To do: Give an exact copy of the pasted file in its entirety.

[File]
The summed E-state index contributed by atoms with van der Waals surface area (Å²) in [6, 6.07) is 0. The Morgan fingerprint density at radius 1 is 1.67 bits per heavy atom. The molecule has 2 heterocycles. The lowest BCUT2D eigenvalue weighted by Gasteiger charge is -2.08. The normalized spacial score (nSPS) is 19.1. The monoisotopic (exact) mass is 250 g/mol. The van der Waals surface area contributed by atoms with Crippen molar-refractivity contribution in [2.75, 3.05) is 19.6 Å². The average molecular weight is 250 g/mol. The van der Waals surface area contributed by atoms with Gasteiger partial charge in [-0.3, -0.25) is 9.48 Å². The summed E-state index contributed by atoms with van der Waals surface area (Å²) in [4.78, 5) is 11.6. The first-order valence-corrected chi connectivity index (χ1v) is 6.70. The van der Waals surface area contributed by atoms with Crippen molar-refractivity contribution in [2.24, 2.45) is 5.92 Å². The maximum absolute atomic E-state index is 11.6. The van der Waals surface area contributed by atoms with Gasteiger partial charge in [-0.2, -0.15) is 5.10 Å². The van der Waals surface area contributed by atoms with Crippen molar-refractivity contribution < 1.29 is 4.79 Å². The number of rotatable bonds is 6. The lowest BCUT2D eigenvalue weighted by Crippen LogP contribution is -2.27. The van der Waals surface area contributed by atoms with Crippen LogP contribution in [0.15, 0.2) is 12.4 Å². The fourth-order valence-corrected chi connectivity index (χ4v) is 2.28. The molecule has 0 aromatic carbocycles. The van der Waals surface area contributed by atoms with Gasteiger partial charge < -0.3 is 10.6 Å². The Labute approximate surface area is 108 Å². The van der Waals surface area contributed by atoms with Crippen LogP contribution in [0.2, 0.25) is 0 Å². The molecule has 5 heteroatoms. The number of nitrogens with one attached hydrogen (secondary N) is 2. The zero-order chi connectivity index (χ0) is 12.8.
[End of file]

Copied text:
The summed E-state index contributed by atoms with van der Waals surface area (Å²) in [6, 6.07) is 0. The Morgan fingerprint density at radius 1 is 1.67 bits per heavy atom. The molecule has 2 heterocycles. The lowest BCUT2D eigenvalue weighted by Gasteiger charge is -2.08. The normalized spacial score (nSPS) is 19.1. The monoisotopic (exact) mass is 250 g/mol. The van der Waals surface area contributed by atoms with Crippen molar-refractivity contribution in [2.75, 3.05) is 19.6 Å². The average molecular weight is 250 g/mol. The van der Waals surface area contributed by atoms with Gasteiger partial charge in [-0.3, -0.25) is 9.48 Å². The summed E-state index contributed by atoms with van der Waals surface area (Å²) in [4.78, 5) is 11.6. The first-order valence-corrected chi connectivity index (χ1v) is 6.70. The van der Waals surface area contributed by atoms with Crippen molar-refractivity contribution in [2.24, 2.45) is 5.92 Å². The maximum absolute atomic E-state index is 11.6. The van der Waals surface area contributed by atoms with Gasteiger partial charge in [-0.2, -0.15) is 5.10 Å². The van der Waals surface area contributed by atoms with Crippen molar-refractivity contribution < 1.29 is 4.79 Å². The number of rotatable bonds is 6. The lowest BCUT2D eigenvalue weighted by Crippen LogP contribution is -2.27. The van der Waals surface area contributed by atoms with Crippen LogP contribution in [0.15, 0.2) is 12.4 Å². The fourth-order valence-corrected chi connectivity index (χ4v) is 2.28. The molecule has 0 aromatic carbocycles. The van der Waals surface area contributed by atoms with Gasteiger partial charge < -0.3 is 10.6 Å². The Labute approximate surface area is 108 Å². The van der Waals surface area contributed by atoms with Crippen LogP contribution in [0.2, 0.25) is 0 Å². The molecule has 5 heteroatoms. The number of nitrogens with one attached hydrogen (secondary N) is 2. The zero-order chi connectivity index (χ0) is 12.8.